Reports are circulating of a cure found for the world’s most fatal virus.
The virus named ‘Jāti’ has been noted to be the deadliest virus in human history, known for a record low disease recovery rate of approx. 0,00000001%. Besides a low recovery rate, ‘Jāti’, also commonly known as ‘birth’, is dire for those afflicted. Common symptoms include varying degrees of mental and physical suffering, compulsive craving for sense pleasures, and existence as a whole. Although life expectancy of infected individuals is around 80 years in the developed world, quality of life shows low scores. Life quality is low due to the patient’s inability to find long-term relief from suffering. Care for patients has been mainly palliative, providing temporary relief through stimulating food, entertainment, and romantic relationships, which unfortunately turn out counterproductive for full recovery.
Recently a breakthrough was made towards a permanent cure when it was discovered that practitioners of an ancient tradition had knowledge of a successful treatment since 2,500 years, and many individuals over the course of time have successfully cured themselves from ‘Jāti’. This comes as a surprise as previous reports of this treatment have been made known, which were forgotten or ignored by the general public. The ancient method prescribes that the patient undergoes a series of self-administered treatments in a supportive environment.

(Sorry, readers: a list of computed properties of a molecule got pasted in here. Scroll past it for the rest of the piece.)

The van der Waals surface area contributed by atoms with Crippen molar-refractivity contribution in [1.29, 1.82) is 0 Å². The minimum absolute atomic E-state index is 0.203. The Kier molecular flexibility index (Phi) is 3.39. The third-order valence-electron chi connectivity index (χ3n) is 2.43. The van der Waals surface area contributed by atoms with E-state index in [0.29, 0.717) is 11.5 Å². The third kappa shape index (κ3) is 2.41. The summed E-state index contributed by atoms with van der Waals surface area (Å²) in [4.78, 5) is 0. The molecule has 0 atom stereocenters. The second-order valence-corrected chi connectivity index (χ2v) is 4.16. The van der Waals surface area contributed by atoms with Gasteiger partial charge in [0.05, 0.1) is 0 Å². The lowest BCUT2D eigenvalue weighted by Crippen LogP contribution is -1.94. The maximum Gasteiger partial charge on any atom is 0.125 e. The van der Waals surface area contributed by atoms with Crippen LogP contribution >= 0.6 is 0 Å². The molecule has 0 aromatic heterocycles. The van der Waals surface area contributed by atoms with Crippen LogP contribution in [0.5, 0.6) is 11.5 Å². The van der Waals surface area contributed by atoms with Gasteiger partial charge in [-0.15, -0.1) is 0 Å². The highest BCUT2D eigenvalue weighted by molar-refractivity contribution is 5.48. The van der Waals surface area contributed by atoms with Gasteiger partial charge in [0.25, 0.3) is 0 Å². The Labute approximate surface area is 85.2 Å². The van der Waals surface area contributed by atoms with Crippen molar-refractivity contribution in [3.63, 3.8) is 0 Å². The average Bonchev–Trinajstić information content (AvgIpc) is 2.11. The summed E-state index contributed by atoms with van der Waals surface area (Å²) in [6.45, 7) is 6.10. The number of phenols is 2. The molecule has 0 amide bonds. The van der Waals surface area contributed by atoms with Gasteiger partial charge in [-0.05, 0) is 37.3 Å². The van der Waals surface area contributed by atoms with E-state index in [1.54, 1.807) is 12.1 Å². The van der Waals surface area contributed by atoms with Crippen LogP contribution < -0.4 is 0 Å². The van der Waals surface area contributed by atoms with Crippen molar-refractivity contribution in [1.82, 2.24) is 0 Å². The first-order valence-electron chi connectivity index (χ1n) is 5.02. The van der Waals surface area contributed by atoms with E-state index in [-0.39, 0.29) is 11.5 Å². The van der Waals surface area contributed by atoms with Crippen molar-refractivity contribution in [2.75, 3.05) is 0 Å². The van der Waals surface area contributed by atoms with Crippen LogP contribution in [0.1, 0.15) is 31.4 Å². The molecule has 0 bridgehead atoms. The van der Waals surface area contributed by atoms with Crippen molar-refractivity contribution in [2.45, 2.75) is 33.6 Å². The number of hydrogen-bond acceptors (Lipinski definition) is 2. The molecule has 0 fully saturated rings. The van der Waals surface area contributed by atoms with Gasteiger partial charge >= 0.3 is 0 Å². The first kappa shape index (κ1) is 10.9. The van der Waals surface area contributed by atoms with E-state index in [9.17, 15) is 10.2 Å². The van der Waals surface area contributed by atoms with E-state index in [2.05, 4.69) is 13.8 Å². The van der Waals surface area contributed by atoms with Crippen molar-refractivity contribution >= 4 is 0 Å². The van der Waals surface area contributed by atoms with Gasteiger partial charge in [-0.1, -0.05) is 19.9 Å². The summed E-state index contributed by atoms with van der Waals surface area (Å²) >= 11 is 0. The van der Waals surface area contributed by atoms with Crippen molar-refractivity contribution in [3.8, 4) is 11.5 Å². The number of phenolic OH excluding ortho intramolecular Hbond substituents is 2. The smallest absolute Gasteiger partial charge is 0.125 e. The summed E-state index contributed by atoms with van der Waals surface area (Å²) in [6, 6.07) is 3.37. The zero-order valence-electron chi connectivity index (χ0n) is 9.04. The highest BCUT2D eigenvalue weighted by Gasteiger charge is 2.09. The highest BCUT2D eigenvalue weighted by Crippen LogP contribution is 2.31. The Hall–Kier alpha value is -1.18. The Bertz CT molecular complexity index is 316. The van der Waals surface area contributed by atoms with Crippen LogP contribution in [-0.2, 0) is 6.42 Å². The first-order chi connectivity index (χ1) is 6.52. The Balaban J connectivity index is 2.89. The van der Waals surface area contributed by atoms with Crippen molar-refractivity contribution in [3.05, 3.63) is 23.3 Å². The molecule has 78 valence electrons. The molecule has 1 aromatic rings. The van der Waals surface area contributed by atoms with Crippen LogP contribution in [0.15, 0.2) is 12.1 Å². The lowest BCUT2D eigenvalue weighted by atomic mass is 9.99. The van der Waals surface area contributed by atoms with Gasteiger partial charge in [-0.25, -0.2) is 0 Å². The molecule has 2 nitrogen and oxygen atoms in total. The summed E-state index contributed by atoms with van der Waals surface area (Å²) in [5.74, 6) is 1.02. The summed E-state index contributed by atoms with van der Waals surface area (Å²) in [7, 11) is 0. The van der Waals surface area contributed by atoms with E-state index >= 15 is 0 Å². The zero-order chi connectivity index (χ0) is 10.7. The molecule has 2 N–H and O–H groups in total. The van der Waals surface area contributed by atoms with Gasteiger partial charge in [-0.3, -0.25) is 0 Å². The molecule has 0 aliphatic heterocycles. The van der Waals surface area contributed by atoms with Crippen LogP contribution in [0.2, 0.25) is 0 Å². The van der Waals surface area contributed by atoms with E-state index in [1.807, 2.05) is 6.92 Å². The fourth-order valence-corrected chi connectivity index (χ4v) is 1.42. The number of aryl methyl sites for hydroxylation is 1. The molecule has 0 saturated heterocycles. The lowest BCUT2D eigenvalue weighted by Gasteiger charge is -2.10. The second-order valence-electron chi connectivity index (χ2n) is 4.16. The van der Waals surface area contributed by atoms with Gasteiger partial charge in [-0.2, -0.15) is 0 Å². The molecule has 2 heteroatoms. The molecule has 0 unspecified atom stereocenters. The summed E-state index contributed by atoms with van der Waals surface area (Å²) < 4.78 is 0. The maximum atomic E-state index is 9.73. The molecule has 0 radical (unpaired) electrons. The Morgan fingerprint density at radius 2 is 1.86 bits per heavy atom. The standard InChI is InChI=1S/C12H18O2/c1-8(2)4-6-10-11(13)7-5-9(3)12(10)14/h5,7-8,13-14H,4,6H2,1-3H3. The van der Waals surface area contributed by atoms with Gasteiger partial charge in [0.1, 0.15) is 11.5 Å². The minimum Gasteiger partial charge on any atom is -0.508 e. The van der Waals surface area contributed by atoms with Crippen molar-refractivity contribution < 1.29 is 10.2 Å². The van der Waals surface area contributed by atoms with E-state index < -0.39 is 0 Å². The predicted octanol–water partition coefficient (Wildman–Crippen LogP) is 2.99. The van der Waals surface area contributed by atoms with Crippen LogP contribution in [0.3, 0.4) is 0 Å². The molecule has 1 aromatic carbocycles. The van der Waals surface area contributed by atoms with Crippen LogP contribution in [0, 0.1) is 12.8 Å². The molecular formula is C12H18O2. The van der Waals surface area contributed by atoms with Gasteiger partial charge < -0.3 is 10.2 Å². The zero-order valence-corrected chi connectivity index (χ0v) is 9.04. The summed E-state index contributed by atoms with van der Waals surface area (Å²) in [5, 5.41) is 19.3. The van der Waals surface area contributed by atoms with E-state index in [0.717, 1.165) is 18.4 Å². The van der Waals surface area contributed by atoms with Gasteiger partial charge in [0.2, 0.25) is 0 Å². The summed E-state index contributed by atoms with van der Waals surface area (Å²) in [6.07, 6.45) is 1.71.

Even short term application of the development of morality, concentration and wisdom, can reduce the most severe symptoms of the virus. After administration to a small subset of the population, a long-term series of this treatment shows highly promising results. Some of the patients find relief from their cravings for sensual pleasures, but still suffer from craving for existence, while another subset fully recovers from all symptoms and gains immunity from ‘Birth’ altogether. The cure is currently only administered on a small scale, as a bigger rollout under normal living conditions is difficult to achieve due to the necessity for high commitment to time in seclusion and social distancing. For now it seems that only the few who are ready to make a strong commitment to the method, will find themselves totally liberated from the disease that has caused so much suffering for so many for so long.
The situation is closely being monitored by our institute, while monastic trial groups are currently undergoing the full course of therapy, with six new subjects starting a course of treatment by April 2020 (bhikkhu ordinations at SBS).
Report by SBS Monk Training Centre – A special care unit of
SĀSANĀRAKKHA BUDDHIST SANCTUARY